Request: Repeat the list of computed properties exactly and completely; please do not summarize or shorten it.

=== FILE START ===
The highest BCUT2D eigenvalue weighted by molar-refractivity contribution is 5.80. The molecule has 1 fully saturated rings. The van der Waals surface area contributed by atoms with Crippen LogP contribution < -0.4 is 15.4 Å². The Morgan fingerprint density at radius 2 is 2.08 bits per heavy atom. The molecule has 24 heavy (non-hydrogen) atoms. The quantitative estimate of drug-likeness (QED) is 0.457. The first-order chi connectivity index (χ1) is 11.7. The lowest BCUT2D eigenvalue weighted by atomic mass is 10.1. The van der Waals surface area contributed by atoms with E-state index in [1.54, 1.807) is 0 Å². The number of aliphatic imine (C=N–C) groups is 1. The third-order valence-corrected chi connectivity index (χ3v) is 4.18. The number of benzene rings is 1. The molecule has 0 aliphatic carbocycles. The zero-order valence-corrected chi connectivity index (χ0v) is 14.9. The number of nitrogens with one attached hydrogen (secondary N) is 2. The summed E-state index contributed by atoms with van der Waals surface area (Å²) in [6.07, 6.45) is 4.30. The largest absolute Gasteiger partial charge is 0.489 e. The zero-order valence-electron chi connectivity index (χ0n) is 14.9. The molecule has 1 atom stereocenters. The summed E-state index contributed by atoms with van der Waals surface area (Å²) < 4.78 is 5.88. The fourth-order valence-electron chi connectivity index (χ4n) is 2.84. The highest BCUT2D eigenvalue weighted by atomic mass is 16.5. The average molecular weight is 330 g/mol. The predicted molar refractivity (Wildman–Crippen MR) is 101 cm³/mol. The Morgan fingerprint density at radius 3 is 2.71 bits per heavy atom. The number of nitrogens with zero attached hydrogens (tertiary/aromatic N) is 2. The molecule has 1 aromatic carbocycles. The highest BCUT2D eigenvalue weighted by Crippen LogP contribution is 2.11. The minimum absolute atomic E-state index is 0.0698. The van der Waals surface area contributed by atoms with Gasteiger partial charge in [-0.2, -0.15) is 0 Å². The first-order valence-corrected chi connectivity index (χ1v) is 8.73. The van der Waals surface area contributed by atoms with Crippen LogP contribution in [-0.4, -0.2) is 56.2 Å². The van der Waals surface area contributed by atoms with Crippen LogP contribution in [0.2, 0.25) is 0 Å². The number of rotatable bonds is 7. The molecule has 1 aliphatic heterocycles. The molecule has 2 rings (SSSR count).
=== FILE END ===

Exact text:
The highest BCUT2D eigenvalue weighted by molar-refractivity contribution is 5.80. The molecule has 1 fully saturated rings. The van der Waals surface area contributed by atoms with Crippen LogP contribution < -0.4 is 15.4 Å². The Morgan fingerprint density at radius 2 is 2.08 bits per heavy atom. The molecule has 24 heavy (non-hydrogen) atoms. The quantitative estimate of drug-likeness (QED) is 0.457. The first-order chi connectivity index (χ1) is 11.7. The lowest BCUT2D eigenvalue weighted by atomic mass is 10.1. The van der Waals surface area contributed by atoms with E-state index in [1.54, 1.807) is 0 Å². The number of aliphatic imine (C=N–C) groups is 1. The third-order valence-corrected chi connectivity index (χ3v) is 4.18. The number of benzene rings is 1. The molecule has 0 aliphatic carbocycles. The zero-order valence-corrected chi connectivity index (χ0v) is 14.9. The number of nitrogens with one attached hydrogen (secondary N) is 2. The summed E-state index contributed by atoms with van der Waals surface area (Å²) in [6.07, 6.45) is 4.30. The largest absolute Gasteiger partial charge is 0.489 e. The zero-order valence-electron chi connectivity index (χ0n) is 14.9. The molecule has 1 atom stereocenters. The summed E-state index contributed by atoms with van der Waals surface area (Å²) < 4.78 is 5.88. The fourth-order valence-electron chi connectivity index (χ4n) is 2.84. The highest BCUT2D eigenvalue weighted by atomic mass is 16.5. The average molecular weight is 330 g/mol. The predicted molar refractivity (Wildman–Crippen MR) is 101 cm³/mol. The Morgan fingerprint density at radius 3 is 2.71 bits per heavy atom. The number of nitrogens with zero attached hydrogens (tertiary/aromatic N) is 2. The molecule has 1 aromatic carbocycles. The highest BCUT2D eigenvalue weighted by Crippen LogP contribution is 2.11. The minimum absolute atomic E-state index is 0.0698. The van der Waals surface area contributed by atoms with Gasteiger partial charge in [-0.2, -0.15) is 0 Å². The first-order valence-corrected chi connectivity index (χ1v) is 8.73. The van der Waals surface area contributed by atoms with Crippen LogP contribution in [-0.4, -0.2) is 56.2 Å². The van der Waals surface area contributed by atoms with Crippen LogP contribution in [0.2, 0.25) is 0 Å². The number of rotatable bonds is 7. The molecule has 1 aliphatic heterocycles. The molecule has 2 rings (SSSR count).